February 4, 2014


Most Americans know what LGBT means, and many people have already postedblogs about the various identities within the queer community. However, there are some who remain in the dark (willingly or unwillingly) about the extent of gender diversity. To clear up any confusion, and perhaps a few misconceptions, here is LGBT's full acronym (and I think I've missed a few):
LGBTTQQIAPK: lesbian, gay, bisexual, transgender, transsexual, queer, questioning, intersex, asexual, pansexual, and kink

Lesbian: Woman attracted to women
Gay: Man attracted to men (the word "homosexual," or one attracted to the same sex, is typically used to refer to gay men, but lesbians are also homosexual)
Bisexual: person attracted to both sexes
Transgender: a person who breaks gender norms, i.e. men wearing dresses or women wearing (stereotypically) masculine clothing
Transsexual: a person who has physically altered his or her body to match their gender identity
Queer: anyone who breaks gender norms; the word "queer" is often used to represent the entire LGBTTQQIAPK community
Questioning: person unsure of sexual orientation
Intersex: person who does not fit neatly into the male or female categories
Asexual: person attracted to neither sex
Pansexual: in the words of Lyla Cicero, a blogger for UnderCoverintheSuburbs.com who has a doctorate in clinical psychology, "a refusal to define sexual orientation from binary notions of gender" (see, I did miss a few letters, since her acronym is longer than mine: LGGBTQQIAAPK; the extra "g" and "a" stand for genderqueer and androgynous, respectively)
Kink: while perhaps politically incorrect, the word kink describes "fetishes" or private sexual activities people enjoy with their lovers in the bedroom (and before anyone rushes to conclusions about "sexual deviants" within the LGBTTQQIAPK community, there are plenty of straight people who enjoy literotica.com, porn websites, and theFifty Shades of Grey series)

A few notes on the above descriptions: Gay men and lesbian women rarely refer to themselves as homosexuals, just as straight people don't refer to themselves as heterosexuals. Transsexuals don't call themselves transsexuals either; they may call themselves "transsexual men" or "transsexual women," but more often than not they identify as either man or woman. While lesbian, gay, bisexual, transgender, and transsexual are easily identifiable sexual orientations, queer, questioning, intersex, asexual, pansexual, and kink are not, and they may not be taken as seriously. People identifying with the latter are not "confused" or "misguided," and we have no right to tell them so. They are what they identify with. We just have to deal with it.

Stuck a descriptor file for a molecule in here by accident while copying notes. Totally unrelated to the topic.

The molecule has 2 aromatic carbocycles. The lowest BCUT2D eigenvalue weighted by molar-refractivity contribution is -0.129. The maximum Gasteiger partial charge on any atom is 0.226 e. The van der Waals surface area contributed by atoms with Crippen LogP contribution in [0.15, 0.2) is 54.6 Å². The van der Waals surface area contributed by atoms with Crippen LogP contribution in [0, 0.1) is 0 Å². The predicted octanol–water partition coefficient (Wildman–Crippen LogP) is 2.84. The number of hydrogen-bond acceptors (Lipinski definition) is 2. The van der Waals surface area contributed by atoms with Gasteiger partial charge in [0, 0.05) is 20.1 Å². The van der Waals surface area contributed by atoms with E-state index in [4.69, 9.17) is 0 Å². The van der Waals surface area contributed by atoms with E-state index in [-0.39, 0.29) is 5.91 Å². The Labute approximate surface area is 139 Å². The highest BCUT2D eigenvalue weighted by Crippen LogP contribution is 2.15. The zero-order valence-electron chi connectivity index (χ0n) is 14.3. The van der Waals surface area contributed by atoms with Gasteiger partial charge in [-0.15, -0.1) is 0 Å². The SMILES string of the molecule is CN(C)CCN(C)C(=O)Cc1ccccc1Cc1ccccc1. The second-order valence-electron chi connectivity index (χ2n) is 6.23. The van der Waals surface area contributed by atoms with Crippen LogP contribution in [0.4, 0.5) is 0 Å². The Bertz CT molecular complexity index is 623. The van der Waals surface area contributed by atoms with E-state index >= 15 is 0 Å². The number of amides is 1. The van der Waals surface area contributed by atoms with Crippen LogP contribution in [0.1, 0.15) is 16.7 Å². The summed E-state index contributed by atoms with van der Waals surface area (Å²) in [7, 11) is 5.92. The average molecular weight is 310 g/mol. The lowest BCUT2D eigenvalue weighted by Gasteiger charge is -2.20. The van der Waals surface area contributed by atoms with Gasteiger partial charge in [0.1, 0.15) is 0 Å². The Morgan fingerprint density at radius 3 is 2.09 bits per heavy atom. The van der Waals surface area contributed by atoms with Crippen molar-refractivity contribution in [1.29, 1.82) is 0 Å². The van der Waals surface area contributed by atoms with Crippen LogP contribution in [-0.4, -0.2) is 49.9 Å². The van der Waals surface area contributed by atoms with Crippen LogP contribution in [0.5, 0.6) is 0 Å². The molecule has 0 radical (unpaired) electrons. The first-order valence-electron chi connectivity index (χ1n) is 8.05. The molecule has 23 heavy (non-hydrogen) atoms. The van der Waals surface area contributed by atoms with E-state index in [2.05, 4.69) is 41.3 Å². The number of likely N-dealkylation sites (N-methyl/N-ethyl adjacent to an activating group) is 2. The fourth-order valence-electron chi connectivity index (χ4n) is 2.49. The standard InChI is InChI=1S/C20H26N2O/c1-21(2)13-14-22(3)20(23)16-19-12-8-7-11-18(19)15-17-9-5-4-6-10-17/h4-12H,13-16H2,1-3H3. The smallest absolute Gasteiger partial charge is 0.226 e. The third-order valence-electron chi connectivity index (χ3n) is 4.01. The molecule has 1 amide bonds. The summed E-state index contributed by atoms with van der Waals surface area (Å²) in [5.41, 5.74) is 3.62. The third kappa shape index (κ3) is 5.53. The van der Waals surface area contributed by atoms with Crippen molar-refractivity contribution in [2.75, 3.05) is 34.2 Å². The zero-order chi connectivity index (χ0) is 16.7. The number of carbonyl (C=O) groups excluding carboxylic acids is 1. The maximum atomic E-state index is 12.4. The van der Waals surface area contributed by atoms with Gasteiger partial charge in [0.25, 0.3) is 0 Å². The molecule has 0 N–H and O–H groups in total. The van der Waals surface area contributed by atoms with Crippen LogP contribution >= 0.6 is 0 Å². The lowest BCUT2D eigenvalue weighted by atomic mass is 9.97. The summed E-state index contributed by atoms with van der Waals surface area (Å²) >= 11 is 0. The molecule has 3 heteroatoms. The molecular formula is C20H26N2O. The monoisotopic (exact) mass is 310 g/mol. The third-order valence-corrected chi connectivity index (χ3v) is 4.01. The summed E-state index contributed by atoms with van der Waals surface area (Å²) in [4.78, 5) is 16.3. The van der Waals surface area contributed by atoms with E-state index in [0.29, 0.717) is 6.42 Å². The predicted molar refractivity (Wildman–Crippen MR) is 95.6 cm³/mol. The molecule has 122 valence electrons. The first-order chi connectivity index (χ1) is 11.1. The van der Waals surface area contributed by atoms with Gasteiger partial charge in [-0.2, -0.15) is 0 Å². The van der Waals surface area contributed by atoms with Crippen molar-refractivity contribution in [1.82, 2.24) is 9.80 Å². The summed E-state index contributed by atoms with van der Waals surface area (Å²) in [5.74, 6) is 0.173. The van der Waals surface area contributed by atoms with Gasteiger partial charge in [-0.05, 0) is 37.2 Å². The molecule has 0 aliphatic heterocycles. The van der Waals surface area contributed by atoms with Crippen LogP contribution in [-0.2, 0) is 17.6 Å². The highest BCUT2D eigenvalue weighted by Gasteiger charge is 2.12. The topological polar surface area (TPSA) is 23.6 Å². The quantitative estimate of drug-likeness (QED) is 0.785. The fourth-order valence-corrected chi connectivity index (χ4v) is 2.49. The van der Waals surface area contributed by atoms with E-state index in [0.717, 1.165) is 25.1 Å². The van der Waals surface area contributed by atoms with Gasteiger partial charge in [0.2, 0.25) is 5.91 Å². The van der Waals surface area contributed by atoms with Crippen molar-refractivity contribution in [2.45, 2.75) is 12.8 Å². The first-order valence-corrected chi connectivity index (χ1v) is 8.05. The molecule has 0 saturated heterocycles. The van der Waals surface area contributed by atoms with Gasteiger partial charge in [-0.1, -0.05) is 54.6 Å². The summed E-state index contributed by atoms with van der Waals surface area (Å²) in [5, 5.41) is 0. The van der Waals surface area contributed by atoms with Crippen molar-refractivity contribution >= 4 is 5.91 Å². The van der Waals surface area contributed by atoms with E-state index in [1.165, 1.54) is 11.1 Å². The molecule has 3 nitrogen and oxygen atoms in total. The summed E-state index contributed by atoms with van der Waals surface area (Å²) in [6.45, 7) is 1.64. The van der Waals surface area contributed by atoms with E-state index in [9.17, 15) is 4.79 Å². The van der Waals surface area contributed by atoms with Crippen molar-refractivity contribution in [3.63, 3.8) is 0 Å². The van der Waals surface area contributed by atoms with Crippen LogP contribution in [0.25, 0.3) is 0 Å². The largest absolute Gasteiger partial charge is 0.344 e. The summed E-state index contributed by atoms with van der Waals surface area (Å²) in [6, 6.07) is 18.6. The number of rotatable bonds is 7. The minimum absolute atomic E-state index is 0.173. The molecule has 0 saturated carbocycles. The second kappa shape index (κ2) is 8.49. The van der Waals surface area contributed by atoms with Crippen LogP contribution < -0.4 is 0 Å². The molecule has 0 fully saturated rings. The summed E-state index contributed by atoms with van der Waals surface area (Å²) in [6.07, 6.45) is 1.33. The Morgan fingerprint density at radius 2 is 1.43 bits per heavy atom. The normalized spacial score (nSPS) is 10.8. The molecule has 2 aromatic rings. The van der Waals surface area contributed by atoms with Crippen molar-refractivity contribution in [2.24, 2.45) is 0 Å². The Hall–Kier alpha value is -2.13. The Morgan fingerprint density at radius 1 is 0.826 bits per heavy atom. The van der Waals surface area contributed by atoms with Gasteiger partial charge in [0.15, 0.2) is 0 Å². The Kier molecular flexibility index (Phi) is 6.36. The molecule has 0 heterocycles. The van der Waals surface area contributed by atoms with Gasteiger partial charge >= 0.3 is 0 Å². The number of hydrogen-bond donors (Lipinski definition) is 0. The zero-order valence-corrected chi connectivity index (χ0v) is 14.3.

To conclude, I'll address three hypothetical complaints:
"Why should I spend time learning about gender identity? Why should the LGBT community get any special attention?"
If you're asking this question, you are probably one of many people who perpetuates queer stereotypes and uses offensive gender terminology on a regular basis. Take some time to learn about LGBTTQQIAPK people - maybe even TALK to a few rather than assuming things about them - so you can be a little more enlightened. They need "special attention" (if you insist on calling it that) just like any minority group needs attention: to identify the issues they face and to make sure they don't have to continue facing them.
"The title is too long!"
No one is requiring you to write out the entire acronym or even know what each letter stands for (the most I write is LGBTQ). It's just good to be informed so you don't rely on prejudicial assumptions to describe the queer community.
"Aren't people just making up gender identities now? Should people even be allowed to claim anything beyond LGBT?"
No to the first question, yes to the second. It's a good thing, not bad, that people are refusing to follow gender norms imposed upon us by homophobia, sexism, and other old-fashioned, oppressive gender-controlling social institutions. Some of us have finally realized that girls aren't required to like pink to be girls, that boys can wear high heels and still be boys, and that we shouldn't even be forced to choose between male and female. If you're uncomfortable with gender flexibility, that's just tough. It's time to break social habits and accept the fact that gender isn't as straightforward and repressive as it used to be.
To use the words of Lyla Cicero again, "if that acronym [LGGBTQQIAAPK] looks a bit absurd, it speaks to the absurdity of thinking there are a few isolated "sexual minorities" while the rest of the human race is "normal" and fairly similar." There is no singular "normal" regarding gender. Normality in sexuality is whatever orientation, or lack thereof, the individual feels comfortable declaring. At present, gender norms are still "females do this, males do that." The term "gender norm" needs to be replaced by gender freedom.

Cicero, Lyla. "What Do All Those Letters Mean, Anyway? Defining LGBTQIAPK" rolereboot. N.p., 11 June 2012. Web. 11 Jan 2014. http://www.rolereboot.org/sex-and-relationships/details/2012-06-what-do-all-those-letters-mean-anyway-defining-lgbtq
Tobia, Jacob. "LGBTQIA: A Beginner's Guide to the Great Alphabet Soup of Queer Identity." PolicyMic. N.p., 2 March 2013. Web. 11 Jan 2014. http://www.policymic.com/articles/28093/lgbtqia-a-beginner-s-guide-to-the-great-alphabet-soup-of-queer-identity


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